whole term reading. Once more he exerted Kindness, formed a just opinion of himself beyond what his shattered health his attainments, procured him a si could bear; the disorder returned, and zarship at St. John's College, and he went to his tutor, Mr. Catton, with promised, with the aid of a friend, tears in his eyes, and told him that he to supply him with an annuity of could not go into the hall to be examined.

Mr. Catton, however, thought his success 301. To this provision, his brother

here of so much importance, that he ex. Neville generously agreed to add

horted him, with all possible earnestness, 201, and his mother was expected to to hold out the six days of the examina. be able to allow fifteen or twenty tion. Strong medicines were given him to more, for his maintenance at college. enable him to support it, and he was proIn the mean time, he became a can- nounced the first man of his year. But life

was the price which he was to pay for such didate for the bounty of the Elland

honours as this, and Henry is not the first Society, which, after a long and strict

young man to whom such honours have examination, pronounced him to be proved fatal. He said to his most intimate qualified to receive that bounty, and friend, almost the last time he saw him, admitted him on their list of young that were he to paint a picture of Fame, men to be educated for the ministry. crowning a distinguished under-graduate,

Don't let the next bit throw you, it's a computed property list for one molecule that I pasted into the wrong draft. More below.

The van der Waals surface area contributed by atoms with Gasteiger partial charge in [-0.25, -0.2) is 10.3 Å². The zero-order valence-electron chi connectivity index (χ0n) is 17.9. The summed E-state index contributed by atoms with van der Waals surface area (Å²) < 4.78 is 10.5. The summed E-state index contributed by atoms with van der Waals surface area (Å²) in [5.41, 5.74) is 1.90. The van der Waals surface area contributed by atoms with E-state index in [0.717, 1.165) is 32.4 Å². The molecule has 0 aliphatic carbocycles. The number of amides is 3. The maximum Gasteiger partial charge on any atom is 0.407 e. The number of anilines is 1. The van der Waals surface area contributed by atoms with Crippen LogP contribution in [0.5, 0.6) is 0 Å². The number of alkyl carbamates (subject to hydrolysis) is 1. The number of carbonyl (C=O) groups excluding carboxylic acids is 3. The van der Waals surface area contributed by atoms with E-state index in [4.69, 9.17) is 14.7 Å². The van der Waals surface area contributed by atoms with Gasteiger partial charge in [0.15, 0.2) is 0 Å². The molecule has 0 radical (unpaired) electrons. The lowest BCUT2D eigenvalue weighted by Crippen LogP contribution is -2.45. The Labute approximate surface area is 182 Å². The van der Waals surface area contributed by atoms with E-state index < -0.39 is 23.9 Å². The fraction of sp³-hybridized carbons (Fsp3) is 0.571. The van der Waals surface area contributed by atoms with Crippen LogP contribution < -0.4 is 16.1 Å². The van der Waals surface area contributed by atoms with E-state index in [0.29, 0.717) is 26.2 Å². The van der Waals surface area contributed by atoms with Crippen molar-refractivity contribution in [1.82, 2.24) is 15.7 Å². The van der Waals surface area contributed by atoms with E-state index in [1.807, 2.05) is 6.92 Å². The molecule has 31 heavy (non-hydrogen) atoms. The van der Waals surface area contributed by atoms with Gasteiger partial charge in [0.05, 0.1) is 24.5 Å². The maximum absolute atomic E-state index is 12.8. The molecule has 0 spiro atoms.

after the senate house examination, he · On obtaining this success, he disin.

would represent her as concealing a terestedly communicated it to Mr.

death's head under a mask of beauty. Simeon, and declined the intended « When this was over he went to Lonbeneficence of his unknown friends, don. London was a new scene of excite. as no longer necessary: but that ment, and what his mind required was gentleman, with feelings that did tranquillity and rest. Before he left col

lege, he had become anxious concerning him equal honour, obliged him to

his expenses, fearing that they exceeded give up the assistance of the so

his means. Mr. Catton perceived this, and ciety.

twice called him to his rooms, to assure He spent a year of preparation for him of every necessary support, and every his academical studies, in the same encouragement, and to give him every course of unwearied industry, under